Lessons on Ducks, Snow; Environmental Education Expands

Mar 17, 2014

The Aspen Center for Environmental Studies is expanding its programming in schools across the Roaring Fork Valley.
The Aspen Center for Environmental Studies is expanding its programming in schools across the Roaring Fork Valley.
Credit Marci Krivonen

Environmental education is expanding in schools across the Roaring Fork Valley. The Aspen Center for Environmental Studies grew its teaching programs over the last two years to include schools like Basalt Elementary and Carbondale’s Crystal River Elementary school. As Aspen Public Radio’s Marci Krivonen reports, studies show schools with environmental programs score higher on standardized tests.

Environmental educator Melanie Poole instructs a group of kindergarten students plopped down in a semi-circle. Today’s lesson is about duck adaptations.

"So, then you’re going to start to hatch. You’ll peck with your beak just a little bit on the edge of a shell. Oh man! That’s tiring!"

Educator Denali Barron teaches a group of students a lesson on ecology. She meets weekly with kids from kindergarten through fourth grade.
Educator Denali Barron teaches a group of students a lesson on ecology. She meets weekly with kids from kindergarten through fourth grade.
Credit Marci Krivonen

Once these mallard ducklings break free from their shells, Poole encourages them to venture out of their nests. What ensues is cuteness or chaos, depending on who you ask.

"Alright little ducklings, let’s go!"

This lesson on ecology is part of the environmental education curriculum ACES brings to schools like Aspen. The educators are employed by the non-profit, but in some cases, act as primary science teachers for grades kindergarten through fourth grade.

"I personally see K through 4, that age range, as a great and critical time for students to learn fundamental concepts of ecology," says Arin Trook.

He's the Education Director at ACES. The organization’s had a presence in the Aspen schools for 35 years but it’s expanding its reach. This school year, the group projects it will reach over 5000 students in the Roaring Fork Valley. Trook says the hands-on, often outdoor, lessons help students identify themselves as scientists.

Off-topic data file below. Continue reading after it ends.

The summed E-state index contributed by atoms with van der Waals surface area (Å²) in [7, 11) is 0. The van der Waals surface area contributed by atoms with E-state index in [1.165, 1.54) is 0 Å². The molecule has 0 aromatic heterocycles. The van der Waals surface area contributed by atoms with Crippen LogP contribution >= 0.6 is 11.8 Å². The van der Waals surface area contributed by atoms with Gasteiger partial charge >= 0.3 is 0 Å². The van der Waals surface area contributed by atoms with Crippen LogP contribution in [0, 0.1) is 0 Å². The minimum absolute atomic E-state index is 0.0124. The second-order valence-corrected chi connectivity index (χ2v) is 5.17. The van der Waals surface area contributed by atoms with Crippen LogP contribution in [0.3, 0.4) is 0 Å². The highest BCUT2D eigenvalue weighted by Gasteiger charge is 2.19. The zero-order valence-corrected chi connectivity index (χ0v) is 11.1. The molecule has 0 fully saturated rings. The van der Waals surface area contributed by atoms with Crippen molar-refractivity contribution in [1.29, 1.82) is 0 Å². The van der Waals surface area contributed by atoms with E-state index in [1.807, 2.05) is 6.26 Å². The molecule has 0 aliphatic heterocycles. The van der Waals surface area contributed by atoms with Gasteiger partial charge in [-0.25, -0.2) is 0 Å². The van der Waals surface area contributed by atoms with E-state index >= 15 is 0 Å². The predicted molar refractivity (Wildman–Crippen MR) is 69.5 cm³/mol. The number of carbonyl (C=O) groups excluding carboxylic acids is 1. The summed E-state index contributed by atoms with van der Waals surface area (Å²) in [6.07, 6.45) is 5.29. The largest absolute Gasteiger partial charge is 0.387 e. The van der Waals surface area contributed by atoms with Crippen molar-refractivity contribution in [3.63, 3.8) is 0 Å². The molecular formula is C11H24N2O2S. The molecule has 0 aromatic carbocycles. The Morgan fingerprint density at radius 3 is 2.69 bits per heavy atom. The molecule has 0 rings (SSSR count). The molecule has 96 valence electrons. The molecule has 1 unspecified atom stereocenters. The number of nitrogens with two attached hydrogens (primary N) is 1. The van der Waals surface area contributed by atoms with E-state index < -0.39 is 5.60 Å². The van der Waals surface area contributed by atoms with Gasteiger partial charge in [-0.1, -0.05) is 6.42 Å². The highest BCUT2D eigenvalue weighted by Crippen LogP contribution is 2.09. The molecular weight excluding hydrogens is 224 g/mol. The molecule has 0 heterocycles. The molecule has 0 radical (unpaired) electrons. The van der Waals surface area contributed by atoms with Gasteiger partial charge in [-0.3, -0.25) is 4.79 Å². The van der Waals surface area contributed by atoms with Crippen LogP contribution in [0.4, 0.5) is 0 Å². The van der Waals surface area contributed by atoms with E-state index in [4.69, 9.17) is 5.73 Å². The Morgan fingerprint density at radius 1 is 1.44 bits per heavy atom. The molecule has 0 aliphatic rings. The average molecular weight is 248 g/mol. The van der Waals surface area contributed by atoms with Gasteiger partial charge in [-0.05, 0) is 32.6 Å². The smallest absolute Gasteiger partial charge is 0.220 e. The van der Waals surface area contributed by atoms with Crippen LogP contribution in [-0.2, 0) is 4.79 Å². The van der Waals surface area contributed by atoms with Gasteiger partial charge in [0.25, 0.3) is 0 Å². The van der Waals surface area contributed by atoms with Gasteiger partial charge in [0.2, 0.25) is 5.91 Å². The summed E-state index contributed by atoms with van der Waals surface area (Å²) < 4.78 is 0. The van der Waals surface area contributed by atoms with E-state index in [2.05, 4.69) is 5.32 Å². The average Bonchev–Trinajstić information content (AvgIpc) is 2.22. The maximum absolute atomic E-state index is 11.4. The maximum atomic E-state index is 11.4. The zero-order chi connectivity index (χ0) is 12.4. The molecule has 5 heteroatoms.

"Kindergartners, first graders, second graders have just an incredible ability to observe the details of the world and so we try to capitalise on that and cultivate their scientific lens through that."

And, the benefits of environmental education aren’t just in science. The National Environmental Education Foundation reports scores in reading, social studies and math improve when environmental education is part of the curriculum. Aspen Superintendent of Schools John Maloy says the programs help with students’ comprehensive education.

"Looking at some of our science scores, I certainly believe that the partnership we have with ACES, the additional attention we’re giving to science and environmental education, helps our students to be much more well rounded and aware of environmental issues," he says.

Studies show environmental education builds critical thinking skills, which is an important component in new testing at the Aspen schools. The Common Core standards include test questions that focus on problem solving, critical thinking and analysis.

Back in the classroom, a new group of students, first grader’s, is learning about animals that live under the snow.

ACES comes up with its own curriculum and the school district approves it. Besides science, educators integrate language arts, creative arts and math into the lessons. Education Director Arin Trook says he thinks all education is environmental.

"With the nature of the world that we live in, and the social, environmental and political issues that we’re facing, having that strong foundation in ecological literacy is really what these students need to succeed."

ACES focuses on K through 4th grade students, but also has programming in middle and high schools in the Valley.